Talk: Organized by MENA Prison Forum & UMAM D&R
A Conversation with the Series' Creators
Via Zoom
MAR 31, 2022

On March 31, 2022, the MENA Prison Forum held the official release of the “Impossible Stage,” a radio drama series of prisoners inside Saydnaya Prison in Syria who developed a theatre group. The talk was held with several members of the team behind the series, including Jaber Baker, Bushra Joud, Nihad Kattan, and Nael Al-Farkh. Based on real events that occurred in Saydnaya prison in Syria during the 1980s and 1990s, the “Impossible Stage” podcast sheds light on the struggle of political detainees to find a space for their cultural and artistic work in a prison where the conditions for a normal life are absent. Through their efforts, theatre, music, singing, and pain turn into means of resistance to inhuman conditions. The “Impossible Stage” is a journey to find meaning in suffering and an attempt to keep remembering the forcibly missing and unjustly absent from their families and loved ones.

The session was kicked off with a reminder that the series was developed as part of a process attempting to find meaning for those who were and still are in prison and those who have disappeared in the political prison carceral system in Syria. The series was conceptualized after Baker, the producer, had written a series of articles on prisoners and internal dynamics within Saydnaya Prison as a centre of militantism and activism, as the prisoners were trying to create life under conditions of complete depravity and lack of basic necessities. His motivation was to transform the documentation of these experiences into something that can be seen and heard, in keeping with the element of imagination that was an important resource for prisoners in their attempts to survive their time in the prison.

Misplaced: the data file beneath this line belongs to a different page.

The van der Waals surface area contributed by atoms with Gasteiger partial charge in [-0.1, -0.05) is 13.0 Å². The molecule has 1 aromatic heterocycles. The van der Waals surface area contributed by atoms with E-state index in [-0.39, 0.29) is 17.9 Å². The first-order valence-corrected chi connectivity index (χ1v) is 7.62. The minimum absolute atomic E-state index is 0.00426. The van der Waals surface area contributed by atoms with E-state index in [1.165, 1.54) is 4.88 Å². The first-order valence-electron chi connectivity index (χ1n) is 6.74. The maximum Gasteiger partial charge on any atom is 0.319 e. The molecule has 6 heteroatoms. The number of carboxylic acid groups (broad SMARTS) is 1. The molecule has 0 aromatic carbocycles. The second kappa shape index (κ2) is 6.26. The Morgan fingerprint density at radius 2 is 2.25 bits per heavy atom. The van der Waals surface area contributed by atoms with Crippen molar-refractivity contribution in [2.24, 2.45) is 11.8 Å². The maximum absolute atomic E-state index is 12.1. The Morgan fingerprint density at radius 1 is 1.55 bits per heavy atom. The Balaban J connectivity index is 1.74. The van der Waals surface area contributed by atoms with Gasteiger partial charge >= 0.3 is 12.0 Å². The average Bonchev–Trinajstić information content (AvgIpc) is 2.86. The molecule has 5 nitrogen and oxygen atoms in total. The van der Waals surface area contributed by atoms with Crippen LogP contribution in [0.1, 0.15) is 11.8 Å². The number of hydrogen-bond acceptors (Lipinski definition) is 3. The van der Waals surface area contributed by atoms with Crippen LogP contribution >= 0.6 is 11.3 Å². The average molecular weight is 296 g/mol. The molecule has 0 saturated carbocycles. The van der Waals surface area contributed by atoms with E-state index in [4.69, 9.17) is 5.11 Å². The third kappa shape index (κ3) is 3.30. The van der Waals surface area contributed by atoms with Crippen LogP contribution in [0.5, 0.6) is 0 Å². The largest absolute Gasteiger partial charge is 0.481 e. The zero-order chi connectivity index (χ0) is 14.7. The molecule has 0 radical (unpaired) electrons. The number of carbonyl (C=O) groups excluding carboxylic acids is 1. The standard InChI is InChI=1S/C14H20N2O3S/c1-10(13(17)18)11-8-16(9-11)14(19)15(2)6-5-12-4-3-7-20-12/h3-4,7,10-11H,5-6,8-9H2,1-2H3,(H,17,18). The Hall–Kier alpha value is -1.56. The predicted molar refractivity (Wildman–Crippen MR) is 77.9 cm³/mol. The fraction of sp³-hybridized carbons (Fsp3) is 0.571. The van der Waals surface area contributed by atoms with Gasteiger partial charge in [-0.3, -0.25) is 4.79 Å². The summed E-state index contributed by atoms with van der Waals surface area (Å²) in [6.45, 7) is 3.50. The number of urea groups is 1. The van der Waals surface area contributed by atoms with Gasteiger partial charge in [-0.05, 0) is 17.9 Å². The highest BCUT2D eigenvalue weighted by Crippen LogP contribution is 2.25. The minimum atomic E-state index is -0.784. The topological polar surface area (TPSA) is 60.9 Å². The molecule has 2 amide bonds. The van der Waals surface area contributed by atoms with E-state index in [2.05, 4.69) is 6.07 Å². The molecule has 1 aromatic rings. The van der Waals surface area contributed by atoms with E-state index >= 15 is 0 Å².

However, not only was imagination and creativity important for the survival of the prisoners, Baker sees them as important in conveying information about conditions and experiences in Syria in ways that are received and understood by others. He notes that very little was known about Syria for around 50 years until the revolution began in 2011, and that this is directly due to the culmination of immense bravery of Syrians who were saying no to the dictatorship and the regime that had been running a system of incarceration for decades. However, coupled with this lack of information is the weight of speaking about the overwhelming suffering and crimes committed against people in Syria, and in order to talk about these dynamics that have deep emotional cost for those telling the stories and those hearing the stories, using dramatic and creative modes of communication to convey the feeling and atmosphere without shutting down communication or reception.

Other members of the team also contributed their experience of working on the series, and the team is not composed of professional actors, but individuals who have become intimately involved and invested in contributing their voices to such a project. Writer of the episodes, Boushra Joud, noted the profound highs and lows of being part of such a project. She noted the importance to her of paying homage to former prisoners and trying to capture the delicate details of prison experiences. Technical director Nihad Kattan spoke of the importance of addressing difficult elements of the prison, including the abject conditions and the torture, while also creating friendships and capturing small moments of lightness in the personal dynamics between prisoners.

There was a lot of attention paid to the background sounds of the prison, the way the voices and noises would echo, as well as special attention to the accents and dialects spoken within the prison. The recordings of Hafez al-Asad’s speeches, the insults, the moans, and the snores are all necessary to build an audible memory of the situation of the Syrian prisons in the past but also in the present. There was also a reference in the conversation to the radio program “Travelers Around the World” which was used by families of the detainees as camouflage to smuggle messages to their brothers, sons, and husbands as if they were studying or working abroad.

Feedback from the audience members evoked gratitude and impressions left by the series, with previous prisoners who spent time in Saydnaya commenting on how their experience in the prison mirrored and added to their reception of the series. For example, one important comment came from Badr Zakariyya, whose character is central to the plot of the series. Zakariyya expressed his gratitude to the crew of the podcast and expressed the importance of such work in reminding him and his friends of their resilience. Other audience members who were also prisoners, expressed how the series was able to capture very hard times in their lives in jail in a very professional and accurate manner.